If you come from a place that it's cold like us, and you move to a place that's warm and tropical, you will have plenty of friends and family come to visit in the winter. And, we go to Canada in the summer. It's perfect. I don't feel isolated, but sometimes I miss specific friends or family members.
Do you live in Costa Rica with the sense that this will always be your life or that it is a segment of your life and that you probably will return home again someday? Or does it all depend on how other factors intervene as they often do?
Since moving here three and half years ago for a six-month adventure, many things have changed, or as you say, factors have intervened. We stayed way longer than we originally planned. However, we are now ready to re-introduce our children to Canadian culture and society. We are location independent when it comes to work, so we plan on spending a couple of months a year here (between the kids' sports seasons).
Speaking specifically about Costa Rica, what would you say the best way to get the authentic experience of the country for a visitor? For someone especially who loves to enjoy active adventures? For the best foods? The best festivals or holidays?
Costa Rica has terrible roads. While this means that driving from place to place is slow, it also means that you truly get to experience the country when you move from town to town. You can fly on local airlines, but I recommend hiring a driver; most love to tell the stories or answer questions as you move through the countryside. There are also no street names and poor signage, so driving here when you don't know the country can be stressful.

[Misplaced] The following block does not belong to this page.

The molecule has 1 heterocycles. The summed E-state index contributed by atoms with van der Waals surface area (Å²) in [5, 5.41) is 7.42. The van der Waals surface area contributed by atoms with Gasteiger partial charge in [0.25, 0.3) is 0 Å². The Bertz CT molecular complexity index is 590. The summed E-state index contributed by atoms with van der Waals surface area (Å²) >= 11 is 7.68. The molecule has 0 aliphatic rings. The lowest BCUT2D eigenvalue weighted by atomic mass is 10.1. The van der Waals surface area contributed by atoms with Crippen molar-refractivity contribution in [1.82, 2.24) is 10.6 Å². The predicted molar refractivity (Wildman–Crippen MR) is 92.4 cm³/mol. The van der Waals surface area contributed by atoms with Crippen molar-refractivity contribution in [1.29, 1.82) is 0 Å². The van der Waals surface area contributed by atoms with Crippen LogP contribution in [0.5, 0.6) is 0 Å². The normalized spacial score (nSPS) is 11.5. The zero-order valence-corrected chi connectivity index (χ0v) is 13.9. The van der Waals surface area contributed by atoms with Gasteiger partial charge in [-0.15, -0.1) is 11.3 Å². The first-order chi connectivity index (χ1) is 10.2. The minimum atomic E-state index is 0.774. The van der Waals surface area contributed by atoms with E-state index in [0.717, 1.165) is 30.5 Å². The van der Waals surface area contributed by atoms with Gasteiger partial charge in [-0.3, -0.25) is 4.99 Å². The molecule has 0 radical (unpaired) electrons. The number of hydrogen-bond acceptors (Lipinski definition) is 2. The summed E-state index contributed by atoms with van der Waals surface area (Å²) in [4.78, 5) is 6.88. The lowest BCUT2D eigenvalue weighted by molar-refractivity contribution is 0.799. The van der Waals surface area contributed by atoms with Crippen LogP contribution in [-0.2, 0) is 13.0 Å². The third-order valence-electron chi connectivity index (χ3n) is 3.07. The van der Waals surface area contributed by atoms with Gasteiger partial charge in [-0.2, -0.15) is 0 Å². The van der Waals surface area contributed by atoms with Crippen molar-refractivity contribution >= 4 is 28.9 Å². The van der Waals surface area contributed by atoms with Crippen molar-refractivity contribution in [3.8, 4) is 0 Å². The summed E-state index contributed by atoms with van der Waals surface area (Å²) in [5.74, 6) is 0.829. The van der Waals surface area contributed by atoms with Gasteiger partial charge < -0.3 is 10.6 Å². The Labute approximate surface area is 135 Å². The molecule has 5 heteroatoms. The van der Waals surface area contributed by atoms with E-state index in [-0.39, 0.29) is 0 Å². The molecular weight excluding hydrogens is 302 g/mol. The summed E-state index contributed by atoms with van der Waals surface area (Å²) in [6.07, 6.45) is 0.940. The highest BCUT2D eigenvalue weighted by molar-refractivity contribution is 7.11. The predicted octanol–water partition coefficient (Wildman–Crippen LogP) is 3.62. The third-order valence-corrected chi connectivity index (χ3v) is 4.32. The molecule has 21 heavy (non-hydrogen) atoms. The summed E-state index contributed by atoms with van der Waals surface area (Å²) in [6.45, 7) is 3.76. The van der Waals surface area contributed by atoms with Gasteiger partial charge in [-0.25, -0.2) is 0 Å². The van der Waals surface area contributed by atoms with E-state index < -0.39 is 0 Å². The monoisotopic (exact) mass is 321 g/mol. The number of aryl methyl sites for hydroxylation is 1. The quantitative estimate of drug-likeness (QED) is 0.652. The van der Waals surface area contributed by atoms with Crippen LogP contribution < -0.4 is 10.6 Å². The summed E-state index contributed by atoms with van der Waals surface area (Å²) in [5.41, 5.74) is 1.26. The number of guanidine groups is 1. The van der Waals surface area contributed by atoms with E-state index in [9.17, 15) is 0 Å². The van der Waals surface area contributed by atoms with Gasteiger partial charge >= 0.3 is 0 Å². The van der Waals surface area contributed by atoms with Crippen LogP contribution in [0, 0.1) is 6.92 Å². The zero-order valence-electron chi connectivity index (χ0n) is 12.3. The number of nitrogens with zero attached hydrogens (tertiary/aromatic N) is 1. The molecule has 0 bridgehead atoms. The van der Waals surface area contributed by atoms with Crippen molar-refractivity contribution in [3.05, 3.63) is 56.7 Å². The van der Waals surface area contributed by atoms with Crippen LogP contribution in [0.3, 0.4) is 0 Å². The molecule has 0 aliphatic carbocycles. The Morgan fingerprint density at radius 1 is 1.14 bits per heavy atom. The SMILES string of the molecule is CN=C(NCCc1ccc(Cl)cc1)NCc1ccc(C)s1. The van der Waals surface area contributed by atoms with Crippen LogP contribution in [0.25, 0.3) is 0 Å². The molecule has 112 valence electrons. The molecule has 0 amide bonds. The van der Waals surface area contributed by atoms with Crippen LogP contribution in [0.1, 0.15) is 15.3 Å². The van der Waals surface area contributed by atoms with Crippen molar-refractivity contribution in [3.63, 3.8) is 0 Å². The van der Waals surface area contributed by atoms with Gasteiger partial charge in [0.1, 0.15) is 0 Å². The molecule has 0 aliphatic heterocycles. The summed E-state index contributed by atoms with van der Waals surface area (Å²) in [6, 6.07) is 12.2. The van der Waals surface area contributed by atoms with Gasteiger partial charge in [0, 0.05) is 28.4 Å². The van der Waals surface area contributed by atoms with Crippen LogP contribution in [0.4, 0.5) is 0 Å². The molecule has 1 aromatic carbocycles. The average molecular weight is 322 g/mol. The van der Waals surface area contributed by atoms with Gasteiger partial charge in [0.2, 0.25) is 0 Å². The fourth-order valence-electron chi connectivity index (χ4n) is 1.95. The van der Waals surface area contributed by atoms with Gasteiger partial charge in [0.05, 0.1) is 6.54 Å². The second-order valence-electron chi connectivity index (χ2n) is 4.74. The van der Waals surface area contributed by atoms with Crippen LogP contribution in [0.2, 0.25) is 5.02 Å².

As you drive from town to town, or go on any day trips, stop at a local side-of-the-road "soda" or local restaurant, for an authentic experience.
I recommend coming to Costa Rica in what is called the "Green Season." While it may rain while you are here, you will save a ton of cash and avoid crowds completely. Late September and October are quite rainy, but come May through early August for great deals and decent weather.